(DC)²: Going forward to a 1.0 Release

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It was a bit blog silence about me during the last 2 months, but I was really busy with some projects @work.

Today, I would like to write some bits and pieces about the "DataCenter Deployment Control" Project aka (DC)².
In my last article you could see (DC)² in action, deploying some virtual machines on a Xen Server (or on VMWare or on BareMetal or on every device which is able to do some PXE).

At this time, (DC)² was using as backend the Django Framework and as RPC module the fantastic RPC4Django. As database engine was MySQL in use. We used as tftp server the very good working tftpy and as PXE bootloader PXELinux from Syslinux. As frontend development framework I used the "Qooxdoo"  JavaScript framework.

Now, I was improving all of this.

The Backend

First of all, I replaced Django and RPC4Django with web.py and a self developed XMLRPC and JSON-RPC module. With less overhead all RPC calls are much faster now.
Furthermore, I revisited the whole RPC namespace and refactored most of it.

Another important change was to go away from the relational database (MySQL), as this was introducing more complexity to the project.
When I started to think about moving away from the relational model to a document oriented model, I was  giving first CouchDB a try. But CouchDB wasn't the best candidate for this, so I had a look at MongoDB.

And MongoDB it is.

So, with MongoDB and PyMongo you can work without special table models, but if you want you are able to implement a relational db style, which was needed from some workflows in my case.
Furthermore, the replication and sharding functionality of MongoDB was exactly what I was looking for. Easy to setup and configure.

And MongoDB gives you JSON output, or when you work with PyMongo native dictionary types, which was important to me, because one feature I wanted for (DC)² that its documents can be easily improved.

Example:

We do auto inventory for servers. That means, I needed some infos from the servers which are unique.
I defined my server document like that:


SERVER_RECORD = {
    "uuid":True,
    "serial_no":True,
    "product_name":False,
    "manufacturer":False,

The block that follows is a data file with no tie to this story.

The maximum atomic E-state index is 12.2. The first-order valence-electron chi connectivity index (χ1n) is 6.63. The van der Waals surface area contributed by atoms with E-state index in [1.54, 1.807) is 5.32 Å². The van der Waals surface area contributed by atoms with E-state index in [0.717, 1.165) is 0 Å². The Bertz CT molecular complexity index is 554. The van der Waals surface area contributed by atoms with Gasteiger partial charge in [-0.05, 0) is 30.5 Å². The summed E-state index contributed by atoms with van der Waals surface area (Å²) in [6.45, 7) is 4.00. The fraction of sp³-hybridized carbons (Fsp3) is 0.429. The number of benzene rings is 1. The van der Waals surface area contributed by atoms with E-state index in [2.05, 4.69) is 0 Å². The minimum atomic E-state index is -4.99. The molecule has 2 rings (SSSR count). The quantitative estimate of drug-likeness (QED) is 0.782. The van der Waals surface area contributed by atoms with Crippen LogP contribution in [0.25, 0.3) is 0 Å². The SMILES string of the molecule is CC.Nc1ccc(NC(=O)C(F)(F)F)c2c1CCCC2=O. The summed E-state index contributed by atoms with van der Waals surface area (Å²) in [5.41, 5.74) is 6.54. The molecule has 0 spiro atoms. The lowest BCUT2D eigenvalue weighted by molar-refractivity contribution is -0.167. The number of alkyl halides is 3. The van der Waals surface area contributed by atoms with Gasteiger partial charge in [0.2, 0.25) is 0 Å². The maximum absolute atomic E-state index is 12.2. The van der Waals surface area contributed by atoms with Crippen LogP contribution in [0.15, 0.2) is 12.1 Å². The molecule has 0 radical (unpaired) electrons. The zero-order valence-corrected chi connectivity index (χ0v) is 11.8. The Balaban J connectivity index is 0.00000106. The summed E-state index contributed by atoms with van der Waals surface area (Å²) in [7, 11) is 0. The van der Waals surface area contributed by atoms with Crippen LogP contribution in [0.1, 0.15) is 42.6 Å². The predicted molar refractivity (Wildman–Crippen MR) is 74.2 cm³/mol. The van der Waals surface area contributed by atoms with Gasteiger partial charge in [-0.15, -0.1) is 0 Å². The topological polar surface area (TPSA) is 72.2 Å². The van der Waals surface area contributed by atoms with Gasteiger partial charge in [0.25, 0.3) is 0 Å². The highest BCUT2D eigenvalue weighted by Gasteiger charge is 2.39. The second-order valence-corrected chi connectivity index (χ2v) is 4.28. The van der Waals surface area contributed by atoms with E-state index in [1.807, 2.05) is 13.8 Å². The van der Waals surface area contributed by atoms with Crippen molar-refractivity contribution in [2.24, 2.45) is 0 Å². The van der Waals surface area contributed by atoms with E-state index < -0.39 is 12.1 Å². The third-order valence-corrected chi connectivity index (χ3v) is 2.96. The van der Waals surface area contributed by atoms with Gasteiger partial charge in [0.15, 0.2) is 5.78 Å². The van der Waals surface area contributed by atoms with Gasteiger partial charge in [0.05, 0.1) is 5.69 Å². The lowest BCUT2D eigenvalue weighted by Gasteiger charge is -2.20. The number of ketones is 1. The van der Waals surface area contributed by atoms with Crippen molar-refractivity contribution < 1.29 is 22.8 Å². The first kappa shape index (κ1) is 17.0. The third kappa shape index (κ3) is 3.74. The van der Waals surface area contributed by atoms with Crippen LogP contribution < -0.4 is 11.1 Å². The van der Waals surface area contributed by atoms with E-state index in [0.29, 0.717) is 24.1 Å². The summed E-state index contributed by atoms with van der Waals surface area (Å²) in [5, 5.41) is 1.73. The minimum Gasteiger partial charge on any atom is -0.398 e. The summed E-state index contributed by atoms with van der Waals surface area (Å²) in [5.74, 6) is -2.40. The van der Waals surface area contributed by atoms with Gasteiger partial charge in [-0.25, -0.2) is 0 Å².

"location":False,
    "asset_tags":False 
}


Reading this, we just need a server UUID (which you can normally find under /sys/class/dmi/id/product_uuid , if this displays 00000 or something else then a uuid nowadays, you should stone your hardware manufacturer) and a serial number (/sys/class/dmi/id/product_serial).
These informations are needed to identify a server. Any other infos are not necessary (during the inventory job I try to get those infos, but actually they are just not that important).

But this record is not complete. Some server admins do need more informations like "how many CPU cores does the server has?" or "How much memory does the server has?" If you want to add this information you just add them to the inventory job (how you do it, is a topic for another article). But you just push the record with the needed fields and your added fields just to the same RPC call, and (DC)² will just save it to MongoDB.

And this is possible all over the system. I defined some informations which are needed for the standard work, which is really enough to help you deploy servers and help you with the bookkeeping, but you can add as much informations you need on top. Without changing one bit of backend code.

The Middleware

Well, (DC)² is mostly bookkeeping and configuration management and helping you to control your server fleet.
The deployment itself is done by FAI - Fully Automatic Installation. Which is an easy tool to deploy Debian Based Distros as well as RPM Based Distros like RHEL, CentOS, SLES, Fedora, Scientific Linux etc.

So, how does it interact with (DC)²?

As said before, the backend is speaking XMLRPC and JSON-RPC. The JSON-RPC part is for the frontend, the XMLRPC part is for the middleware and all tools needing data from (DC)².